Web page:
Keywords

  • Apoptosis
  • Glucose transporter
  • Hepatocellular carcinoma
  • HepG2 cell
  • Phloretin

ASJC Scopus subject areas

  • Cancer Research
  • Oncology
  • Medicine(all)

Cite this

In vitro and in vivo study of phloretin-induced apoptosis in human liver cancer cells involving inhibition of type II glucose transporter. / Wu, Chih Hsiung; Ho, Yuan Soon; Tsai, Chia Yi; Wang, Ying Jan; Tseng, How; Wei, Po Li; Lee, Chia Hwa; Liu, Ren Shyan; Lin, Shyr Yi.

In: International Journal of Cancer, Vol. 124, No. 9, 01.05.2009, p. 2210-2219.

Research output: Contribution to journalArticle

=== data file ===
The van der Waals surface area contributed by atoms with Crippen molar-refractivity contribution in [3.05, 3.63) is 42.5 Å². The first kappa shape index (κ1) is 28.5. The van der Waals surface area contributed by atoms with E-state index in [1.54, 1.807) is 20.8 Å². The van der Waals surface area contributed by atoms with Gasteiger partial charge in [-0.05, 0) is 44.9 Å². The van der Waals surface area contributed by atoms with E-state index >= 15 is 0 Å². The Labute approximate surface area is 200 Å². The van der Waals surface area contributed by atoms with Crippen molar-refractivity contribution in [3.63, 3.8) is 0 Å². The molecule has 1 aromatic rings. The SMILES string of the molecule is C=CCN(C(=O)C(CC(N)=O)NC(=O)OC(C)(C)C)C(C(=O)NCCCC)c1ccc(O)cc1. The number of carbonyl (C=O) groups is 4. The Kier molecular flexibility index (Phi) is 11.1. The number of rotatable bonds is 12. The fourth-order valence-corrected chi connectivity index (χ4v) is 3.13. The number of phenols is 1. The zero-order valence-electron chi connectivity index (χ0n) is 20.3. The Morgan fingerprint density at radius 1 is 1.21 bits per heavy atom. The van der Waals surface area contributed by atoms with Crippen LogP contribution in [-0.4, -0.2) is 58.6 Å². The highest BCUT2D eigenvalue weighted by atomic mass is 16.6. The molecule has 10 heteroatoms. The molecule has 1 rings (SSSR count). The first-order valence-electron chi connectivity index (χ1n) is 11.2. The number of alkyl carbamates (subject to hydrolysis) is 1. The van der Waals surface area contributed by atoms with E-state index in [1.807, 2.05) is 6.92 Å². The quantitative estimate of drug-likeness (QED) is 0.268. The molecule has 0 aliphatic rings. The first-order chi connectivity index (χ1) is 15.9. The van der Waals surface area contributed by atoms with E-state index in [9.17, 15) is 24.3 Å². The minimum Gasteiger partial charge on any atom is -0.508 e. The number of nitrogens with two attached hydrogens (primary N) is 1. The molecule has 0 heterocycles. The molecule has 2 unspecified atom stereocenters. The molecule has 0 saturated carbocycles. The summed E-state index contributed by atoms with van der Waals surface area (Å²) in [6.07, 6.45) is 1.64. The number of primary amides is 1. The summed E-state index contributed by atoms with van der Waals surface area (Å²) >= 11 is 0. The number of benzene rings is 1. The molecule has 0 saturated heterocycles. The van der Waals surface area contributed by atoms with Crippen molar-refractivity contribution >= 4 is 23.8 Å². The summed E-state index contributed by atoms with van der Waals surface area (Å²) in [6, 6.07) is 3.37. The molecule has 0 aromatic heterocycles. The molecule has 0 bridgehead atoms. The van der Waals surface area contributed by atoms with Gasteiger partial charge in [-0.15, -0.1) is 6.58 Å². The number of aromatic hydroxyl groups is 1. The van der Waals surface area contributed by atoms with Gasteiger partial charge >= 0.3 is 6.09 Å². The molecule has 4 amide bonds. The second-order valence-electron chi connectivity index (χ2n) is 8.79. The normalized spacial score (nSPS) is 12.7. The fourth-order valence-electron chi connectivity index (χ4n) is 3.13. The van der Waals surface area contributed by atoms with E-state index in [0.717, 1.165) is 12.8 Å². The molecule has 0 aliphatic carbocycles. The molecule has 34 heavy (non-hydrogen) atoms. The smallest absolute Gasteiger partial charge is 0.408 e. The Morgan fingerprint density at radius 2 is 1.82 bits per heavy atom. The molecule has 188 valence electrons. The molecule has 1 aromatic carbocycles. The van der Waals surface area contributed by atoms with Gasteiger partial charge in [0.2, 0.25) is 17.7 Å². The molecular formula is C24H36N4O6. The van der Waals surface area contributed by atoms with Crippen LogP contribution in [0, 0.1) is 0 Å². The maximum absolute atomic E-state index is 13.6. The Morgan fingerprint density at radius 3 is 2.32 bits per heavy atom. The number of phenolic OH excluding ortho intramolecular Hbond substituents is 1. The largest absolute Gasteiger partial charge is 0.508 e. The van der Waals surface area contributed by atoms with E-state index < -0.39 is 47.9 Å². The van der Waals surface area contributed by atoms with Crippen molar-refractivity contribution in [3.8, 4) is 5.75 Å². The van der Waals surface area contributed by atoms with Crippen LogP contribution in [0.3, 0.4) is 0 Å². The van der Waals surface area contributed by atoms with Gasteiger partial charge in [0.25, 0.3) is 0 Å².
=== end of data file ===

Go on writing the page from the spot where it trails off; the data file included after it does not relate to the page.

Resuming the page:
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abstract = "Phloretin (Ph), a natural product found in apples and pears with glucose transporter (GLUT) inhibitory activity, exerts antitumor effects. However, little is known about its effects on human liver cancer. The purpose of this study is to test the cytotoxic effects of Ph on HepG2 cells and to identify the underlying molecular pathways. Human hepatocellular carcinoma specimens and HepG2 show a high level of GLUT2 transporter activity in the cell membrane. Real-time PCR and MTT assays demonstrate that Phinduced cytotoxicity correlates with the expression of GLUT2. Flow cytometry and DNA fragmentation studies show that 200 lM Ph induces apoptosis in HepG2, which was reversed by glucose pretreatment. GLUT2 siRNA knockdown induced HepG2 apoptosis, which was not reversed by glucose. Western blot analysis demonstrates that both intrinsic and extrinsic apoptotic pathways in addition to Akt and Bcl-2 family signaling pathways are involved in Ph-induced cell death in HepG2 cells. Furthermore, using flow cytometry analysis, a mitochondrial membrane potential assay and Western blot analysis, we show that cytochalasin B, a glucose transport inhibitor, enhances the Ph-induced apoptotic effect on HepG2 cells, which was reversed by pretreatment with glucose. Furthermore, we found significant antitumor effects in vivo by administering Ph at 10 mg/kg intraperitoneally to severe combined immune deficiency mice carrying a HepG2 xenograft. A microPET study in the HepG2 tumor-bearing mice showed a 10-fold decrease in 18F-FDG uptake in Ph-treated tumors compared to controls. Taken together, these results suggest that Ph-induced apoptosis in HepG2 cells involves inhibition of GLUT2 glucose transport mechanisms.",